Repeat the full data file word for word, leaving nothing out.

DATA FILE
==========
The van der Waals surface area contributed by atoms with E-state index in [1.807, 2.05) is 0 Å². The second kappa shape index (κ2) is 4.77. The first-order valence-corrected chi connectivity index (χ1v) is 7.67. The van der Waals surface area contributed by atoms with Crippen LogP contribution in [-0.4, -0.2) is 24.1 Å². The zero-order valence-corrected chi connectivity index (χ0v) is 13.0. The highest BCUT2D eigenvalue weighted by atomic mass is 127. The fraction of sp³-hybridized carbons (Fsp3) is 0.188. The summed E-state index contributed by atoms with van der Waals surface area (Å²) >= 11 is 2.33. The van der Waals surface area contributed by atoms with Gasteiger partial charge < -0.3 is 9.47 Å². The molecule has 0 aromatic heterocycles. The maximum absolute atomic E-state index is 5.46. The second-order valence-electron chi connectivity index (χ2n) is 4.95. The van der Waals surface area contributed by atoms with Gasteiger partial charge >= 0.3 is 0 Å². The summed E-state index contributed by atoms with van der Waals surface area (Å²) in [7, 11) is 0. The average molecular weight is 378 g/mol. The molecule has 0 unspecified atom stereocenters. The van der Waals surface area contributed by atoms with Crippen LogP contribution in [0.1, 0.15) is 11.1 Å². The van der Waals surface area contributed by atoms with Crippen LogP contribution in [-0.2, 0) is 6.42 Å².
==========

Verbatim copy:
The van der Waals surface area contributed by atoms with E-state index in [1.807, 2.05) is 0 Å². The second kappa shape index (κ2) is 4.77. The first-order valence-corrected chi connectivity index (χ1v) is 7.67. The van der Waals surface area contributed by atoms with Crippen LogP contribution in [-0.4, -0.2) is 24.1 Å². The zero-order valence-corrected chi connectivity index (χ0v) is 13.0. The highest BCUT2D eigenvalue weighted by atomic mass is 127. The fraction of sp³-hybridized carbons (Fsp3) is 0.188. The summed E-state index contributed by atoms with van der Waals surface area (Å²) >= 11 is 2.33. The van der Waals surface area contributed by atoms with Gasteiger partial charge < -0.3 is 9.47 Å². The molecule has 0 aromatic heterocycles. The maximum absolute atomic E-state index is 5.46. The second-order valence-electron chi connectivity index (χ2n) is 4.95. The van der Waals surface area contributed by atoms with Gasteiger partial charge >= 0.3 is 0 Å². The summed E-state index contributed by atoms with van der Waals surface area (Å²) in [7, 11) is 0. The average molecular weight is 378 g/mol. The molecule has 0 unspecified atom stereocenters. The van der Waals surface area contributed by atoms with Crippen LogP contribution in [0.1, 0.15) is 11.1 Å². The van der Waals surface area contributed by atoms with Crippen LogP contribution in [-0.2, 0) is 6.42 Å².